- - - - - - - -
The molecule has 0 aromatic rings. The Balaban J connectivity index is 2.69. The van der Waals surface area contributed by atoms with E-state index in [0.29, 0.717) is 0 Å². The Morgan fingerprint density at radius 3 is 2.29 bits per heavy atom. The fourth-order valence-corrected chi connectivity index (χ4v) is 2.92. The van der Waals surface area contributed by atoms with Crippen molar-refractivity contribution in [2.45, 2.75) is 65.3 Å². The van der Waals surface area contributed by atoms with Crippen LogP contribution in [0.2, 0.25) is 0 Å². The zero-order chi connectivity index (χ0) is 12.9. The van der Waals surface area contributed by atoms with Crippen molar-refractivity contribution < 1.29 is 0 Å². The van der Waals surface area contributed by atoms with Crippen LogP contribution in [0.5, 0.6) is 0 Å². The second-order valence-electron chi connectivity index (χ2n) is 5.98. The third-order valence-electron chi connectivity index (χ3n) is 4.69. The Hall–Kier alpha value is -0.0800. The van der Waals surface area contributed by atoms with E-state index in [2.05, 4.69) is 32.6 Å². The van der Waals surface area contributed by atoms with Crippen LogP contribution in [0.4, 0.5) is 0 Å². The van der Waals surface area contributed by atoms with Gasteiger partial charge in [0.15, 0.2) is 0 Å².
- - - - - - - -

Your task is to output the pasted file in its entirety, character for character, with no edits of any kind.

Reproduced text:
The molecule has 0 aromatic rings. The Balaban J connectivity index is 2.69. The van der Waals surface area contributed by atoms with E-state index in [0.29, 0.717) is 0 Å². The Morgan fingerprint density at radius 3 is 2.29 bits per heavy atom. The fourth-order valence-corrected chi connectivity index (χ4v) is 2.92. The van der Waals surface area contributed by atoms with Crippen molar-refractivity contribution in [2.45, 2.75) is 65.3 Å². The van der Waals surface area contributed by atoms with Crippen LogP contribution in [0.2, 0.25) is 0 Å². The zero-order chi connectivity index (χ0) is 12.9. The van der Waals surface area contributed by atoms with Crippen molar-refractivity contribution < 1.29 is 0 Å². The van der Waals surface area contributed by atoms with Crippen LogP contribution in [0.5, 0.6) is 0 Å². The second-order valence-electron chi connectivity index (χ2n) is 5.98. The third-order valence-electron chi connectivity index (χ3n) is 4.69. The Hall–Kier alpha value is -0.0800. The van der Waals surface area contributed by atoms with E-state index in [2.05, 4.69) is 32.6 Å². The van der Waals surface area contributed by atoms with Crippen LogP contribution in [0.4, 0.5) is 0 Å². The van der Waals surface area contributed by atoms with Gasteiger partial charge in [0.15, 0.2) is 0 Å².